Our RV Lifestyle community members chime in on the 55 and older RV campgrounds. Plus, some helpful information about the restricted parks…
Did you know that some RV parks have age restrictions? They offer the same amenities as other campgrounds and resorts but require that its patrons are over 55.
These places can be great for those boomers that have found they no longer want to camp with children running around. Or at least not all of the time.
The following covers where you can find 55+ RV campgrounds and what you can expect from them.
What States Have the Most 55 and Older RV Campgrounds?
While every state has 55 and older RV campgrounds, two states take the cake in that category. They are Arizona and Florida.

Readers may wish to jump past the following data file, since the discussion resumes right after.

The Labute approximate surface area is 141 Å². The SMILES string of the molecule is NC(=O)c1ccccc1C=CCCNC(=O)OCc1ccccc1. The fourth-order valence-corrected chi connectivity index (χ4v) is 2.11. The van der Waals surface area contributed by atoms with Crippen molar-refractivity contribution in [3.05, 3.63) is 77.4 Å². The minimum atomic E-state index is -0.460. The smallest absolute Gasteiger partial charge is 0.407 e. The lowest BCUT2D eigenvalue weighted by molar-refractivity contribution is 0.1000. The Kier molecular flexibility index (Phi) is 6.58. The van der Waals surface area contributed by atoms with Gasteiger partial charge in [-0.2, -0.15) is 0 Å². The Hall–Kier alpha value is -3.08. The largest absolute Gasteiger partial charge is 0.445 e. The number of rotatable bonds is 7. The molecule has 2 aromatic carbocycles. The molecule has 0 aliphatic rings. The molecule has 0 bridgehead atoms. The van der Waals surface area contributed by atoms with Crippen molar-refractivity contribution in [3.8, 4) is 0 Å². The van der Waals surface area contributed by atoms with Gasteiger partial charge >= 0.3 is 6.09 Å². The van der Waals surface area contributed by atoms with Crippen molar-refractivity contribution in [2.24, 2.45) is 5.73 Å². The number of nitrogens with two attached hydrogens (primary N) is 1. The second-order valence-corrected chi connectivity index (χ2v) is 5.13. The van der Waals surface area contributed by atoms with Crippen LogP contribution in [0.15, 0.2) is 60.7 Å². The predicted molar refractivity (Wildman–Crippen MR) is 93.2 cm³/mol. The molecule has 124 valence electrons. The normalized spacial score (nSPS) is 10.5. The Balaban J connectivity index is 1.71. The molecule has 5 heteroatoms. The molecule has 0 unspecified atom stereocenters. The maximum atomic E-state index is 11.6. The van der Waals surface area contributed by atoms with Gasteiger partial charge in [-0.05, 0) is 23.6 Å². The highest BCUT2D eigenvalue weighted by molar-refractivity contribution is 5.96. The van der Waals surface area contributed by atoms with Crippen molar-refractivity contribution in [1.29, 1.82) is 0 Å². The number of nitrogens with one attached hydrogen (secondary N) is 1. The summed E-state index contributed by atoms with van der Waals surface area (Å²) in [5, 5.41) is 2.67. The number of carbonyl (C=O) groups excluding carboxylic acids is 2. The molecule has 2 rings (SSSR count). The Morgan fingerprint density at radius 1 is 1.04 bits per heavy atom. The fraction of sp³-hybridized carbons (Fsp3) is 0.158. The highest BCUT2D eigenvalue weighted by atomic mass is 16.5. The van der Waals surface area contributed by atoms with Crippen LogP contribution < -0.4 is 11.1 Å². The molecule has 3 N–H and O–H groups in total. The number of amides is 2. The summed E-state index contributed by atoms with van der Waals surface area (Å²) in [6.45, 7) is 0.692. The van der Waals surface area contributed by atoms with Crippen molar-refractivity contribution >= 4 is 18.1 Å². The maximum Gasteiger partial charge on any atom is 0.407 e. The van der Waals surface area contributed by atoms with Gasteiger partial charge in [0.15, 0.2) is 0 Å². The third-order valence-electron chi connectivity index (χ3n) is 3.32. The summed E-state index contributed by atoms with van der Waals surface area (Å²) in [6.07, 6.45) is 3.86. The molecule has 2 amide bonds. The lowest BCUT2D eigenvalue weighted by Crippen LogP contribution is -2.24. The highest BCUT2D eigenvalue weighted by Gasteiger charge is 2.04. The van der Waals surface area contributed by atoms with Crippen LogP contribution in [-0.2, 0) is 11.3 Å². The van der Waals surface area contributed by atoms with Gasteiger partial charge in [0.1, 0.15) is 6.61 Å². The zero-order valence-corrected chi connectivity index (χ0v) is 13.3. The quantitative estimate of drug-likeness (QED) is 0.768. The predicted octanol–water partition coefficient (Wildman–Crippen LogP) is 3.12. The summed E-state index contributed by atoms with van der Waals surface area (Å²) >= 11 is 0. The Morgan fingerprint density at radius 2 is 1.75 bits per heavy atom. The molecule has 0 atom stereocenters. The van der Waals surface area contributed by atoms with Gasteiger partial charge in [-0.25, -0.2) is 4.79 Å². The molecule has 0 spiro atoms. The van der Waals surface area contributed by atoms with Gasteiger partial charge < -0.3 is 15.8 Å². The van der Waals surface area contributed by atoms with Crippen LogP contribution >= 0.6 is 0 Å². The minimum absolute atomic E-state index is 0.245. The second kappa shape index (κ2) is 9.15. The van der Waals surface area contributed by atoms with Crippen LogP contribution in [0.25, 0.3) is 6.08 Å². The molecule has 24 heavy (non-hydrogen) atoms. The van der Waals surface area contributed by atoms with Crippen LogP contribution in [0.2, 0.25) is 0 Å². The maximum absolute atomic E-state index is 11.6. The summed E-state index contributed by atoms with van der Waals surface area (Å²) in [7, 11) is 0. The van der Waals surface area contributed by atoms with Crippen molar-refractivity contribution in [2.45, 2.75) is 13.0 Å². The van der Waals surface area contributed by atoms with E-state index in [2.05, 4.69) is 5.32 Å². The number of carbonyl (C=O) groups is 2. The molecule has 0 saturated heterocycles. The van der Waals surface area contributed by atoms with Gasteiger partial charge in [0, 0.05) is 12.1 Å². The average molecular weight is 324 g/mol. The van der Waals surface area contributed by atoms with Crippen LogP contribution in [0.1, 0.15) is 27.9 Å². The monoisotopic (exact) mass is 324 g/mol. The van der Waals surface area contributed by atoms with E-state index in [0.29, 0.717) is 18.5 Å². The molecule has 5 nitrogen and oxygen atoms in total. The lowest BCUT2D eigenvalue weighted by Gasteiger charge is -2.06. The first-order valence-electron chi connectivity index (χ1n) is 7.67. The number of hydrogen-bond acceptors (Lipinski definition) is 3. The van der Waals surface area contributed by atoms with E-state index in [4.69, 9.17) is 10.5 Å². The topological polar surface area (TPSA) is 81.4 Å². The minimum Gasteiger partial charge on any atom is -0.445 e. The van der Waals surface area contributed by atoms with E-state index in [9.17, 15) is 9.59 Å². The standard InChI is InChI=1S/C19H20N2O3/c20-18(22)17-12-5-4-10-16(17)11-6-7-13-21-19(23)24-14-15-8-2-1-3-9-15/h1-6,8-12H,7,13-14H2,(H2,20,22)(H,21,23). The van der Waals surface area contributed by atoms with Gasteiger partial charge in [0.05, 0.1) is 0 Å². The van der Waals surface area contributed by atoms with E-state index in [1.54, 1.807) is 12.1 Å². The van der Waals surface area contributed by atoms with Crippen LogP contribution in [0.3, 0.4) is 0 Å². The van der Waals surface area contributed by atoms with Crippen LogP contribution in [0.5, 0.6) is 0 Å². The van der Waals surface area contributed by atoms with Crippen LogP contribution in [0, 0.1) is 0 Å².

There are several reasons that these two states attract the most retirees.
First, Arizona and Florida have beautiful weather. They can get pretty warm in the summer months, but they are a great place to find a temperate winter climate.
Both states are also tax-friendly for retirees, appealing to many folks.
Yuma, Arizona, is home to the most 55 and older RV campgrounds in the United States. Out of the top 25 parks in the city, 40% of them are age restrictive.
Other popular cities in Arizona featuring 55+ parks are Tucson and Phoenix.
Speaking of Arizona, here are the Absolute Best Places to Camp in Arizona for RVers.
Why Do People Love 55+ RV Parks?
In short, folks are drawn to these 55 and older RV campgrounds for their age-appropriate activities. Most parks have excellent amenities that encourage a sense of community and outdoor recreation.
Most places offer pools, tennis and pickleball courts, and even golf courses.